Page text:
Civil Liberties

Flashing Headlights To Warn of Speed Traps Permanently Protected in Missouri Town


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It's the happy conclusion to a free speech battle with potentially broad application: A federal judge says flashing your headlights to warn oncoming drivers of speed traps is protected by the First Amendment. Under a permanent injunction issued in the case, the town of Ellisville, Missouri, will have to stop hassling drivers considerate enough to give fellow motorists a friendly heads-up.

The American Civil Liberties Union of Missouri, which represented Michael Elli, describes the facts of the dispute:

While driving along Kiefer Creek Road [in November 2012], Michael Elli, flashed his headlights to warn oncoming traffic to proceed with caution. He was pulled over by a City of Ellisville police officer and issued a citation for flashing lights to warn of radar ahead. When Elli appeared in municipal court, he was told the standard punishment is a $1,000 fine. The charge against Elli was eventually dismissed.

A pro-speech outcome seemed certain early on. When issuing a preliminary injunction against Ellisville, U.S. District Court Judge Henry E. Autrey pointed out in his decision that Ellisville's ordinance forbidding any sort of flashing of lights by vehicles other than buses directly contradicts Missouri Department of Revenue advice that lights should be flashed to signal emergencies.

Autrey also noted that using headlights to communicate makes the act speech, which is protected on First Amendment grounds. He also dismissed officials' promises that they would behave better in the future if only they were allowed to keep the ordinance on the books.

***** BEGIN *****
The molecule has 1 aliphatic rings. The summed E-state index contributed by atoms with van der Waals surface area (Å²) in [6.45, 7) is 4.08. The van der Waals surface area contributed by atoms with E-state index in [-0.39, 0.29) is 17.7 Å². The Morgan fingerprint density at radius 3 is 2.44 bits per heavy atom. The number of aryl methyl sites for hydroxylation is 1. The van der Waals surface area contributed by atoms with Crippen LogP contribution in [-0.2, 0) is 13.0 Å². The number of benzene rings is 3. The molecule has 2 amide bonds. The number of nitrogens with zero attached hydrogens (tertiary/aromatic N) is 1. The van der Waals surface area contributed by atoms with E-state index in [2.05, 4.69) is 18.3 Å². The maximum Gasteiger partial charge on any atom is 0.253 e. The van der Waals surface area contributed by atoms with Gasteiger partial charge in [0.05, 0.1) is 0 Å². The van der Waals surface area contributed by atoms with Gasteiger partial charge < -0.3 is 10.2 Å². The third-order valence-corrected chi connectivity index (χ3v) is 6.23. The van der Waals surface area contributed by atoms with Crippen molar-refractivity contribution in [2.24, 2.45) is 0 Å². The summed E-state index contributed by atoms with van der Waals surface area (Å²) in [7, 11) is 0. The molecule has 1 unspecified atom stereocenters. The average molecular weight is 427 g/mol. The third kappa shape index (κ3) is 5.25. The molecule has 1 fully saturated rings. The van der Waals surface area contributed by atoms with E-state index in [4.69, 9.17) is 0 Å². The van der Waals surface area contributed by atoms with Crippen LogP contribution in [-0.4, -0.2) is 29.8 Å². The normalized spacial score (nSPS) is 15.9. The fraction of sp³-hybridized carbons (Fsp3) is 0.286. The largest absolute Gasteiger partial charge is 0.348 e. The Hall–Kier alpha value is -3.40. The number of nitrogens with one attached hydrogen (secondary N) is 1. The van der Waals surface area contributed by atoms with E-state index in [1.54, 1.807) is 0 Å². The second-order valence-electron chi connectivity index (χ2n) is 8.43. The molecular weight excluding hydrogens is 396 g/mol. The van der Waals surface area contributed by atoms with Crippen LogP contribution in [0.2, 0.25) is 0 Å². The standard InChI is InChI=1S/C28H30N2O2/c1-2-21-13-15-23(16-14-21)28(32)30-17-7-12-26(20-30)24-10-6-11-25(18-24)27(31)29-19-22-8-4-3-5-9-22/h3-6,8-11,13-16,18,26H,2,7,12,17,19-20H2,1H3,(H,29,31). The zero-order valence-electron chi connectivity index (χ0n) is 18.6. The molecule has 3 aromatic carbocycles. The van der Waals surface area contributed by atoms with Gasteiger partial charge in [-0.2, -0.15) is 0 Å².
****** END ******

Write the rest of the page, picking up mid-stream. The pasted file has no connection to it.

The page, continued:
With the deck stacked against, city officials folded. They entered a joint agreement with Elli to make the preliminary injunction permanent. Autrey obliged them [pdf]:

It is now the order and judgment of this Court that the preliminary injunction entered on February 23, 2014, be made permanent. Defendant City of Ellisville and its police officers are permanently enjoined from detaining, seizing, citing, or prosecuting any individual within the City of Ellisville for communicating by flashing his or her automobile headlamps.

Chalk one up for free speech in Missouri.

Flashing headlights to warn other motorists of speed traps remains subject to a hodgepodge of laws across the United States—protected in some places, forbidden in others, and punished by cops under creative interpretations of local rules in many jurisdictions.

It's also good manners.